Fifty years on from the introduction of the miniskirt in the 1960s, the miniskirt is still causing controversy. The item of clothing now faces a potential ban in schools in the UK.
A number of schools in the UK have banned skirts altogether for the new term this month and have insisted that girls wear trousers. In others, letters have been sent to parents to say that the current fashion for wearing skirts as short and tight as possible is causing problems in school and that teachers having to deal with the issues is distracting from teaching. The Guardian this week reported that at Kinross High School in Perthshire, some parents received a ‘stinging’ note telling them:
‘The length of your daughter’s skirt is such that she spends a great deal of time pulling it down. It detracts her attention from the learning process.’
And just last week a Scottish head teacher, Robert Kelly, caused outrage by suggesting that short skirts were encouraging ‘inappropriate thoughts’ among boys. Kelly referred to a recent anti-rape advert in his statement, which caused anger with Rape Crisis Scotland, who said that his comments sent the wrong message to teenage girls. Eileen Maitland, of RCS, said that:
‘Miniskirts don’t cause rape, rapists do. School uniform is for heads to enforce but they should be extremely careful that the messages being given to young women are not encouraging prejudicial attitudes that dress is somehow a provocation.’
Many parents and teachers, however, declared their support for Kelly. UK parenting group Netmums, who criticised Tesco earlier this year for encouraging the ‘over-sexualisation’ of young girls with their school uniform ranges, backed Kelly, saying that his comments were ‘probably no worse than our dads would have been.’ And one teacher told the Observer at the weekend that:
‘Girls hitching up their skirts is not new, but it is getting worse, and the skirts are getting so high that male teachers are constantly saying they are embarrassed by the sight of female underwear in the corridors and especially on the stairs. This needs to be addressed.’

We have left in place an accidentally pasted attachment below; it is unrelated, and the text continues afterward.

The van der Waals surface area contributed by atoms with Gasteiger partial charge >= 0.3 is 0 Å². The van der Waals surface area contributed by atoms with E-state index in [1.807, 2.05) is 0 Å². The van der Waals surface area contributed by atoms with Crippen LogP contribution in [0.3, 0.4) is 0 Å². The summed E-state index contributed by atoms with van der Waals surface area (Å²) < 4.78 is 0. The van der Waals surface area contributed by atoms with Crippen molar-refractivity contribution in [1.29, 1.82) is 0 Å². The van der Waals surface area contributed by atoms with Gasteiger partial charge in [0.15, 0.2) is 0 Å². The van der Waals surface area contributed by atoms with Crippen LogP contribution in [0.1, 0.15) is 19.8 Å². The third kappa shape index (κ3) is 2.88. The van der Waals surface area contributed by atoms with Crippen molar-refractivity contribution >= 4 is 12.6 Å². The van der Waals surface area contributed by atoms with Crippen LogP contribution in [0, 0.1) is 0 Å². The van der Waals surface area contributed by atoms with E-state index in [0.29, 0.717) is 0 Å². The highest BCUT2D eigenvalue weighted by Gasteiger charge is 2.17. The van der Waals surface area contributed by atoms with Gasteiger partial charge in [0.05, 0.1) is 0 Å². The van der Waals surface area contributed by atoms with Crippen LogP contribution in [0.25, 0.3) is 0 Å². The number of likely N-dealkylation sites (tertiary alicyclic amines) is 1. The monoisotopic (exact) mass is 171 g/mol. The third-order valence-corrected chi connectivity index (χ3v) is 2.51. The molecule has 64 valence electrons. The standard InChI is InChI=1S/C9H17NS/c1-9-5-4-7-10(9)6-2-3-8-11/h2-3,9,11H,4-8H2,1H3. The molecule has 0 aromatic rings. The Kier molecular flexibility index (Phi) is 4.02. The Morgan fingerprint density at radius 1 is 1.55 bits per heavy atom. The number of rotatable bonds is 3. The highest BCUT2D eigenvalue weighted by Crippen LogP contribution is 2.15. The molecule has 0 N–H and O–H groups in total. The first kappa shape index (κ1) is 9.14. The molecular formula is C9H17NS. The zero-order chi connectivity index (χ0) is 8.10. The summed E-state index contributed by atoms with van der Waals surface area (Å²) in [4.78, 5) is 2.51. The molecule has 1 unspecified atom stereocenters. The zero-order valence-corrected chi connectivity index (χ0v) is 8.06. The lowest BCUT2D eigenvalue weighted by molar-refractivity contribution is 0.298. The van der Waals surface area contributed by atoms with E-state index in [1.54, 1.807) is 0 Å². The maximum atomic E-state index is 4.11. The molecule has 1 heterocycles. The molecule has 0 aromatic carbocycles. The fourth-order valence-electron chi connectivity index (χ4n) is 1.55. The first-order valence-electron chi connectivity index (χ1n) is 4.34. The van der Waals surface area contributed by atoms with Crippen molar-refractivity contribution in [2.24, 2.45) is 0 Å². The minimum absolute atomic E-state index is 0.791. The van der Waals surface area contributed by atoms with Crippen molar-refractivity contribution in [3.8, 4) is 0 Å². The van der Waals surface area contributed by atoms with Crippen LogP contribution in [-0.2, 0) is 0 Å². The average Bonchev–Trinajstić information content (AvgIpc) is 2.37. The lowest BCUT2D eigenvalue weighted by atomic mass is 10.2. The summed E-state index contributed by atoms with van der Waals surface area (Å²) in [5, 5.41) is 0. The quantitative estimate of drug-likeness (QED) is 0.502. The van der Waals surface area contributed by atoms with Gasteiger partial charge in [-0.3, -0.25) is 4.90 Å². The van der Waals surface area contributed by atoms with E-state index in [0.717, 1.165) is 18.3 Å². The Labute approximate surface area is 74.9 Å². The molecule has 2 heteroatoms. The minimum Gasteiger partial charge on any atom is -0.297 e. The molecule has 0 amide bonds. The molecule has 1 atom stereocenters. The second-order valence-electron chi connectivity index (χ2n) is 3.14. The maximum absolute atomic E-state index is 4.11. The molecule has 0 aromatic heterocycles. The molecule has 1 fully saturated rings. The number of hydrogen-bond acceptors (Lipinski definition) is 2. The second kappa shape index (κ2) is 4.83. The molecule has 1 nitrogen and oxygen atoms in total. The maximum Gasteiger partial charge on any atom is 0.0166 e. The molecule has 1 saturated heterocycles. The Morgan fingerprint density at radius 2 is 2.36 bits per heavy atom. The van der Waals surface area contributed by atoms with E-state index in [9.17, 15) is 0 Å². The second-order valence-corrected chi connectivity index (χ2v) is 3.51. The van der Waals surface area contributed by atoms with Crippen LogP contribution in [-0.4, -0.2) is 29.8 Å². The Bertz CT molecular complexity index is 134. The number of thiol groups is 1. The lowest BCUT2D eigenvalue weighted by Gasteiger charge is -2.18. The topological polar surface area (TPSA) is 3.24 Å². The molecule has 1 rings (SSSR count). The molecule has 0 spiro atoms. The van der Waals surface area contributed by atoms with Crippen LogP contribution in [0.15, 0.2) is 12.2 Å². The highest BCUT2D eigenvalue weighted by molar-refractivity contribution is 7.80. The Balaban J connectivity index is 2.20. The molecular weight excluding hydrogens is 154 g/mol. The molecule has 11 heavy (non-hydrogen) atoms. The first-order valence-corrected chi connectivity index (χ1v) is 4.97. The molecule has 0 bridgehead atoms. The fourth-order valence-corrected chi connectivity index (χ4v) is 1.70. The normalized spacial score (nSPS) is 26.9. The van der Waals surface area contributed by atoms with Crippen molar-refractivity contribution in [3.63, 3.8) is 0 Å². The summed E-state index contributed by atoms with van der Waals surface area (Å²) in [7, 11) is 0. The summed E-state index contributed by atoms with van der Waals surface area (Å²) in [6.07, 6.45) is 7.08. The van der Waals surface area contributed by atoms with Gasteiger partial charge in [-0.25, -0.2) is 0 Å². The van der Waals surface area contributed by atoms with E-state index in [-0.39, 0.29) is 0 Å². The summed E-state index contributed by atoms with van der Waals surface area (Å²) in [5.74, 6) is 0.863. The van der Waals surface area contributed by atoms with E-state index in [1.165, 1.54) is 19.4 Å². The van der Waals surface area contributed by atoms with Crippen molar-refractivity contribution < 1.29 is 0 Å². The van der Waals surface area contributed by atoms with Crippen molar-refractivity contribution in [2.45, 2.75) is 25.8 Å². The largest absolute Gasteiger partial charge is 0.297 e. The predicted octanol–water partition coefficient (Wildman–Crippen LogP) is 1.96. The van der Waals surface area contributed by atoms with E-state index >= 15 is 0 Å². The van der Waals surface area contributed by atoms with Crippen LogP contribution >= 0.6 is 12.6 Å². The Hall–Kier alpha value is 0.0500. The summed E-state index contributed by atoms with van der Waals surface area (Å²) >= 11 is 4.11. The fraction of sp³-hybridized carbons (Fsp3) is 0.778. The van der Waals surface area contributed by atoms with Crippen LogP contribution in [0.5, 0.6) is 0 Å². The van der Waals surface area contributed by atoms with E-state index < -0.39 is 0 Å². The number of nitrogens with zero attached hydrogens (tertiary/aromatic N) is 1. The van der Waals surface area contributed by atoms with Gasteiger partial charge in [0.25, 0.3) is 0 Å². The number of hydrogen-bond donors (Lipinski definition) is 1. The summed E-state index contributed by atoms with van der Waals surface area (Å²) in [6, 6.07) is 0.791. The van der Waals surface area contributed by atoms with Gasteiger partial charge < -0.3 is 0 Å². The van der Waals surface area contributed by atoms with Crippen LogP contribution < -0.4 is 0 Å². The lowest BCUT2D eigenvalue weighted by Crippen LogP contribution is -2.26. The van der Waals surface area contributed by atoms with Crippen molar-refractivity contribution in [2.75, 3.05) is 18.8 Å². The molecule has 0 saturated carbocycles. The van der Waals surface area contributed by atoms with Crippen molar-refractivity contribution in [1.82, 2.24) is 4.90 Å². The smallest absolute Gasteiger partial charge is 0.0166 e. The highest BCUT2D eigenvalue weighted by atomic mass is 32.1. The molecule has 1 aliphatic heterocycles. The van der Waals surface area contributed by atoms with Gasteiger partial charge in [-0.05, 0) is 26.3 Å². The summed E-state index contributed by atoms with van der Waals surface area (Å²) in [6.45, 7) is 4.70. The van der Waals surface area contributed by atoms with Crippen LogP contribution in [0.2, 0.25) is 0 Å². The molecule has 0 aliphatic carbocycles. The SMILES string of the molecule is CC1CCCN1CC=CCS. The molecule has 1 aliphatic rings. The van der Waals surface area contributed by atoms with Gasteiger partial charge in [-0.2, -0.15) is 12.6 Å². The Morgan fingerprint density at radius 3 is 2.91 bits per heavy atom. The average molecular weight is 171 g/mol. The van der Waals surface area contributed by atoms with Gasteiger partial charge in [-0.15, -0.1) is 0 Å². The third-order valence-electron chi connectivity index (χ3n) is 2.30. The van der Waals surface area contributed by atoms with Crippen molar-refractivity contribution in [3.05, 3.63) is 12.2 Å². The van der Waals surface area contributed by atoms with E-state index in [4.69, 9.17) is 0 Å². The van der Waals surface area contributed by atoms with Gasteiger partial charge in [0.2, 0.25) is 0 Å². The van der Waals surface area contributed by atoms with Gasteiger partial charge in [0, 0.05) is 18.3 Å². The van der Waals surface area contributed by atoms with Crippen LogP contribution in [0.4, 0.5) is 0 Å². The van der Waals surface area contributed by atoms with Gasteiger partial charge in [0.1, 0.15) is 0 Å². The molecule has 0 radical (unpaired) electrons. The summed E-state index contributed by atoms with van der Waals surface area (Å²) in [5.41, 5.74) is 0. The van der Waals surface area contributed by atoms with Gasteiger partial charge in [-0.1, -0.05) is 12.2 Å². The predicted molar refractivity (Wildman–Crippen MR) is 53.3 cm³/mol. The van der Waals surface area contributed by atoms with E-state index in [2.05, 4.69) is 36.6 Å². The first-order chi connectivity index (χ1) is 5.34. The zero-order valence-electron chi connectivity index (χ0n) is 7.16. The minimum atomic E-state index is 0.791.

Many schools, not wanting to ban skirts altogether, are hoping to thwart the old trick of rolling up the waistband of a skirt by looking to introduce new skirt styles to their uniform, styles that cannot be customised. It’s easy to see how introducing longer skirts that would be difficult to roll up, pleated skirts or kilt-type skirts could go some way towards solving this ‘problem.’
But I think this is a tricky issue. Whilst I don’t think young girls should be told that their choice of clothing is inappropriate or invites rape, I also don’t think they should be forced to wear trousers. I also think there is a real danger that schools may focus overly on uniforms and enforcing uniform policy to the detriment of children’s education.
There are also issues surrounding the cost and availability of school uniforms – if schools choose to have a uniform, they clearly need think very carefully about which garments the uniform includes, and about the cost and availability of the uniform to all, particularly if they are making changes to existing uniform items.
What do you guys think? Fuss over nothing, bad parenting, a danger to learning or, once again, over-sexualistaion of children?